Though a unique case, Ba'thi Iraq can nevertheless be taken as a case study for understanding other totalitarian regimes not only in the Middle East but also in the world at large. Moreover, in addition to expanding our knowledge of the modern Middle East, it demonstrates how the study of culture and semiotics can contribute to our understanding of politics and history.

It is a great pleasure to extend my heartfelt thanks to friends and colleagues who have contributed in many ways to this endeavor. My greatest debt goes to Ami Ayalon, whose expertise and friendship have been the best combination one can find in a guide through the labyrinth of language and political discourse. Asher Susser, the former head of the Moshe Dayan Center, and Martin Kramer, the present head of the center, have made the place my second home. The atmosphere of creativity with which they endowed the center encouraged me to complete the project despite all of the difficulties involved. My colleagues at the center have contributed in many ways through discussion and exchanges of ideas. I am especially indebted to Bruce Maddy-Weitzman, who has been so generous in extend¬ing moral and professional support. Joseph Kostiner read the manuscript and was kind enough to make suggestions for improving it. My friends Ester Levin and Shmuel Regolant enriched me with their creative ideas and thoughts on various subjects.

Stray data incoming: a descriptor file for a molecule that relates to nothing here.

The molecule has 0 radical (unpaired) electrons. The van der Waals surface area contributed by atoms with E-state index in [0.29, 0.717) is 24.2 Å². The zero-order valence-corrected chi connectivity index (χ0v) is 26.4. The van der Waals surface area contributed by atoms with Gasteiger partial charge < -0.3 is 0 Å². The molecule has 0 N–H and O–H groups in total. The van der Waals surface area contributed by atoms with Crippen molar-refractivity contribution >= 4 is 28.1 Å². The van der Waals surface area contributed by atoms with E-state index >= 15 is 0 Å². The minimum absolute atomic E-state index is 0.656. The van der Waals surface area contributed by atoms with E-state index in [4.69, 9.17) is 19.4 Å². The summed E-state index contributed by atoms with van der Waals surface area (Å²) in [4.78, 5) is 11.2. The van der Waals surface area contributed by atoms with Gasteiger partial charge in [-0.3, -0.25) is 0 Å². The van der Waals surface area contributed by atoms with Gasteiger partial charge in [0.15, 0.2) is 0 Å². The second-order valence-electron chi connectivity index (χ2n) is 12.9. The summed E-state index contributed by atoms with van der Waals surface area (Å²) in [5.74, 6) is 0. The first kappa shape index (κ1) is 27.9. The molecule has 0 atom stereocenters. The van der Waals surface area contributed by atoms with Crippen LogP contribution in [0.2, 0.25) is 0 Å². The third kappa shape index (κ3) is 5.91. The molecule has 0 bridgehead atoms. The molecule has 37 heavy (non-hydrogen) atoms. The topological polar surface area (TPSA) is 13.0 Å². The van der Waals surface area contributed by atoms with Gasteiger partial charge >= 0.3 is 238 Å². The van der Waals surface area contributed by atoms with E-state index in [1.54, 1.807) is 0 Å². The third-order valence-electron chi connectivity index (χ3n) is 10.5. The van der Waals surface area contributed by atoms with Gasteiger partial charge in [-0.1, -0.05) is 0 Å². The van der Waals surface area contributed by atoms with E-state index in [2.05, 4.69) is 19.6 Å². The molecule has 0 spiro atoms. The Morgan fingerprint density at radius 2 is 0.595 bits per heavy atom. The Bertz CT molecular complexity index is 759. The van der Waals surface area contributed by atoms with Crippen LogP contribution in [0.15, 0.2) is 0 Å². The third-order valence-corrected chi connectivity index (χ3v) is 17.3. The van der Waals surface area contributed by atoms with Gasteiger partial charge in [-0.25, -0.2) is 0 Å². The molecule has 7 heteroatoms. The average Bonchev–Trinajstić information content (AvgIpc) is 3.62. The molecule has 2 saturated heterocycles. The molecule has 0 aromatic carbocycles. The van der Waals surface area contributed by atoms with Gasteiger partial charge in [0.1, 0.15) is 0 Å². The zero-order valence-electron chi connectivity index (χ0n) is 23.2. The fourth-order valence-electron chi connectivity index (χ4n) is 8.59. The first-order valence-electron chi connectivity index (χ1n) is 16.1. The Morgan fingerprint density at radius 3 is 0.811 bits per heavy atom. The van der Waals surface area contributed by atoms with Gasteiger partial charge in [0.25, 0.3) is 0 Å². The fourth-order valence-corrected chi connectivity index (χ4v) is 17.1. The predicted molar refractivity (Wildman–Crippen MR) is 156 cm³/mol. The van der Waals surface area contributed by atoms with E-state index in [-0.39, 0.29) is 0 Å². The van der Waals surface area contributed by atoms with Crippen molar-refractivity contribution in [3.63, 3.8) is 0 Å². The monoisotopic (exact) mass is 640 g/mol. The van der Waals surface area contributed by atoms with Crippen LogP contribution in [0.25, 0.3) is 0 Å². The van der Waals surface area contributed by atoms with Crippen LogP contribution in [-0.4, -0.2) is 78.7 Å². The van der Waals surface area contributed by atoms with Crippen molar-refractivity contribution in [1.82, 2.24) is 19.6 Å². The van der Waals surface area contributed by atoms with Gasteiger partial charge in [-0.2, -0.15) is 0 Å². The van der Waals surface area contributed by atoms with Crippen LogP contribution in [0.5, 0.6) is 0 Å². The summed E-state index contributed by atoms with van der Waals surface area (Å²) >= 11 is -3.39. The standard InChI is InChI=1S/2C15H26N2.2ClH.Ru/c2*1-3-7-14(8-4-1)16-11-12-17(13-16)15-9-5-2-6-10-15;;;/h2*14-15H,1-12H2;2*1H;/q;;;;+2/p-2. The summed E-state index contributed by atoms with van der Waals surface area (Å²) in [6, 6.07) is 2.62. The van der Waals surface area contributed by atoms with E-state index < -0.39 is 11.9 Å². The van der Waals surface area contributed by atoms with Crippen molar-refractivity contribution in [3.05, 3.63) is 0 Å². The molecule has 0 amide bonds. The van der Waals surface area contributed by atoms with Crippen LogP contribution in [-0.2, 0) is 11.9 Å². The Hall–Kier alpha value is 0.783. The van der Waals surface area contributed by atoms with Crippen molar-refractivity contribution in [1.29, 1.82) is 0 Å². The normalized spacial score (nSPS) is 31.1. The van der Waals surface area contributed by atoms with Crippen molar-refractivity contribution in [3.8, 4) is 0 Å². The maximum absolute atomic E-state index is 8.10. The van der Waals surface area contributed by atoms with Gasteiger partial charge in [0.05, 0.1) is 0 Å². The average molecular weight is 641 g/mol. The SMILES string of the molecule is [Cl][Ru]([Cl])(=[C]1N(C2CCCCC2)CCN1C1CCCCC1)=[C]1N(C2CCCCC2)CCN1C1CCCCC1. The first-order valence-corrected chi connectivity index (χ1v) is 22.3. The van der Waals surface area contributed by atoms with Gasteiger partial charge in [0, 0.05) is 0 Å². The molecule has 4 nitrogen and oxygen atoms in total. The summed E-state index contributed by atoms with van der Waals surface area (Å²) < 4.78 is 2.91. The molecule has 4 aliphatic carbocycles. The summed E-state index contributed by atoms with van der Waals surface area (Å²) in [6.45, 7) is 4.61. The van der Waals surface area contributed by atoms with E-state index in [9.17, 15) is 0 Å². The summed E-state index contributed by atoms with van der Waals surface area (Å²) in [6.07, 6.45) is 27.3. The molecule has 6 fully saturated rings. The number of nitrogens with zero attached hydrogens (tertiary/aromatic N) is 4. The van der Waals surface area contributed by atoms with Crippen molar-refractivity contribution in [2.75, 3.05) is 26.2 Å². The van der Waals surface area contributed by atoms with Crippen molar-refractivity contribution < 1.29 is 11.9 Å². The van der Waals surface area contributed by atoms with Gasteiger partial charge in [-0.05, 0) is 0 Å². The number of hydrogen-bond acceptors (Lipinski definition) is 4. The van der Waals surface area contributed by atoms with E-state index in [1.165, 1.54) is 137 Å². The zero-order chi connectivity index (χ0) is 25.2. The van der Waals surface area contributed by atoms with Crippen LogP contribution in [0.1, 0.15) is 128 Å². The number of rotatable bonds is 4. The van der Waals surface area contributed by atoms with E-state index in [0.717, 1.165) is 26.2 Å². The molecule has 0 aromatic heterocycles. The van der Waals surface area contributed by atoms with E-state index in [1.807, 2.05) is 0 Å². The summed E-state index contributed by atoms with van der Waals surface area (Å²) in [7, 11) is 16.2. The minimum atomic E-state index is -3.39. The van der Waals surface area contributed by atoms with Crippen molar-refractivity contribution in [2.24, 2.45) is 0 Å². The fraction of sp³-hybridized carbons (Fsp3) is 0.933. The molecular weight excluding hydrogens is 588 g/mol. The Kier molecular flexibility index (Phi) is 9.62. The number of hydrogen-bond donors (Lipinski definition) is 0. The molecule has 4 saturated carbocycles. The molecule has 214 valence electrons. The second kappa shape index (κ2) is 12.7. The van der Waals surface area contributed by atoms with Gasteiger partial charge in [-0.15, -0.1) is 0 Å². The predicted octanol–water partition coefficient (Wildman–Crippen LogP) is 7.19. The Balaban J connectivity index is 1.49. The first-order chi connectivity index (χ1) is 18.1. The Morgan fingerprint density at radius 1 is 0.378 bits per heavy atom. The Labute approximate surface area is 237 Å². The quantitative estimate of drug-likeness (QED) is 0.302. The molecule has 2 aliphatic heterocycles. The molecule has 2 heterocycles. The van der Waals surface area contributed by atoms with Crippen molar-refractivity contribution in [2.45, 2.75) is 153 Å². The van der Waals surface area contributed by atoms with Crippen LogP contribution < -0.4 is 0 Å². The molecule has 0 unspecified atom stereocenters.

I wish to thank Lydia Gareh, who typed the manuscript, bringing with her not only technical experience but also deep knowledge of the subject matter. I am also greatly indebted to my assistant, Liat Kozma, who has been my right hand along the tortuous road of preparing the manuscript for press. Haim Gal, of the Moshe Dayan Documentation Center, was extremely helpful in locating the materials for the study. Paula Wald of Oxford University Press and the copyeditor Tim Mennel did an excellent job of preparing the manuscript for publication.